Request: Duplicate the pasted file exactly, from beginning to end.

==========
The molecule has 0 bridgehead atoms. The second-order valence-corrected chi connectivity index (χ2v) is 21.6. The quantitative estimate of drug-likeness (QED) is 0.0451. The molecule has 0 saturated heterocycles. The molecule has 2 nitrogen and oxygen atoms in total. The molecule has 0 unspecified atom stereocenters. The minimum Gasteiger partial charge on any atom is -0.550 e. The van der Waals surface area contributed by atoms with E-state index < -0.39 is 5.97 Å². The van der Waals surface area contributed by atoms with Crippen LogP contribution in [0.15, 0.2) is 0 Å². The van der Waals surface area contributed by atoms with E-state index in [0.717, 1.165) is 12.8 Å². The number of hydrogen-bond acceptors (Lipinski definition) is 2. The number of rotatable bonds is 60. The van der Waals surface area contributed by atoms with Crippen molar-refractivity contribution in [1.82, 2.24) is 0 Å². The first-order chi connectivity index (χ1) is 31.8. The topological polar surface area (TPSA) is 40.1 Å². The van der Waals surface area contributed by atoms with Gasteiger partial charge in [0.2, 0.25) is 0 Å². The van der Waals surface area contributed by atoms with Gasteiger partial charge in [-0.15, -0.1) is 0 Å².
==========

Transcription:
The molecule has 0 bridgehead atoms. The second-order valence-corrected chi connectivity index (χ2v) is 21.6. The quantitative estimate of drug-likeness (QED) is 0.0451. The molecule has 0 saturated heterocycles. The molecule has 2 nitrogen and oxygen atoms in total. The molecule has 0 unspecified atom stereocenters. The minimum Gasteiger partial charge on any atom is -0.550 e. The van der Waals surface area contributed by atoms with E-state index < -0.39 is 5.97 Å². The van der Waals surface area contributed by atoms with Crippen LogP contribution in [0.15, 0.2) is 0 Å². The van der Waals surface area contributed by atoms with E-state index in [0.717, 1.165) is 12.8 Å². The number of hydrogen-bond acceptors (Lipinski definition) is 2. The number of rotatable bonds is 60. The van der Waals surface area contributed by atoms with Crippen molar-refractivity contribution in [1.82, 2.24) is 0 Å². The first-order chi connectivity index (χ1) is 31.8. The topological polar surface area (TPSA) is 40.1 Å². The van der Waals surface area contributed by atoms with Gasteiger partial charge in [0.2, 0.25) is 0 Å². The van der Waals surface area contributed by atoms with Gasteiger partial charge in [-0.15, -0.1) is 0 Å².